• if quantum meruit entitlement existed, whether recovery on a quantum meruit claim should be subject to a contract price ceiling; and
  • the application of section 38 of the Domestic Building Contracts Act 1995 (Vic) to quantum meruit claims.

Availability of quantum meruit

The High Court held that:

  • a claim for quantum meruit is not available for work done before termination for which the builder has accrued a contractual right to payment as at the date of termination;
  • a claim for quantum meruit is only available for work done before termination, for which the builder has not yet accrued a contractual right to payment as at the date of termination.

A construction contract which is divided into stages, and under which the total contract price is apportioned between the stages by means of specified progress payments payable at the completion of each stage, is viewed as containing divisible obligations of performance (by reference to those stages).

The High Court unanimously agreed that where a construction contract apportioned the contract price between entire stages, with staged payments upon completion of each such stage, a quantum meruit claim would be unavailable in respect of completed stages in respect of which the builder had a right to recover a progress payment under the contract.

When repudiation is accepted, and the contract terminated, the parties are discharged from any further obligations to perform the contract, but accrued rights and obligations remain. Where payment has become due, the builder's remedy is limited to debt for the amount due under the contract or damages for breach of contract.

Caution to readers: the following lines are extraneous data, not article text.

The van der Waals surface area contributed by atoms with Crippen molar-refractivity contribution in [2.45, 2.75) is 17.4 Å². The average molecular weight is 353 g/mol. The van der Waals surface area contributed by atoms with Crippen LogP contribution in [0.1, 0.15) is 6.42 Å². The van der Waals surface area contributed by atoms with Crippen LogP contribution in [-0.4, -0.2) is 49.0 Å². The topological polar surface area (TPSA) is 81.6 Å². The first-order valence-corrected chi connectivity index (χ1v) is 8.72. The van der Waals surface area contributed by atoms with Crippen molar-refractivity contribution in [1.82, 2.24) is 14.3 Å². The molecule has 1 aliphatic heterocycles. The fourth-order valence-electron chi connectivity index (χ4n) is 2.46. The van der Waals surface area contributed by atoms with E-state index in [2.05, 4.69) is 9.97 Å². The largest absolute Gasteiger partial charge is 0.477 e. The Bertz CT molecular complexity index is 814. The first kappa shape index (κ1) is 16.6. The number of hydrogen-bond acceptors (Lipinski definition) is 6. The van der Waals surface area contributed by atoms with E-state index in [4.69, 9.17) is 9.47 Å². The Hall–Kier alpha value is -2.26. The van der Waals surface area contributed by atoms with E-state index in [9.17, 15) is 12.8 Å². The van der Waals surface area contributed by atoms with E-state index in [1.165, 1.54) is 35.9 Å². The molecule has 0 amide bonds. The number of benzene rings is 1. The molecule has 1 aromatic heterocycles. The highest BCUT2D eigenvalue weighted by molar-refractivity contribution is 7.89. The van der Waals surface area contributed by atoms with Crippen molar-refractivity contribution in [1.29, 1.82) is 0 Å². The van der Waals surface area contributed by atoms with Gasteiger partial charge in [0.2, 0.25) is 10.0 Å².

More problematic was the scenario involving stages of work performed but incomplete at the date or termination, for which a progress payment had not yet accrued. The view of the majority (Justices Nettle, Gordon, Edelman and Gageler) was in sharp contrast to the view of the minority (Chief Justice Kiefel, Justices Bell and Keane) on the availability of restitution in this scenario.

The majority held that in the case of an incomplete stage where a right to payment has not yet accrued, a total failure of consideration (or a total failure of a severable part of the consideration) would exist in respect of that stage. In these circumstances, the builder may recover in restitution, as an alternative to damages for breach of contract in respect of that stage.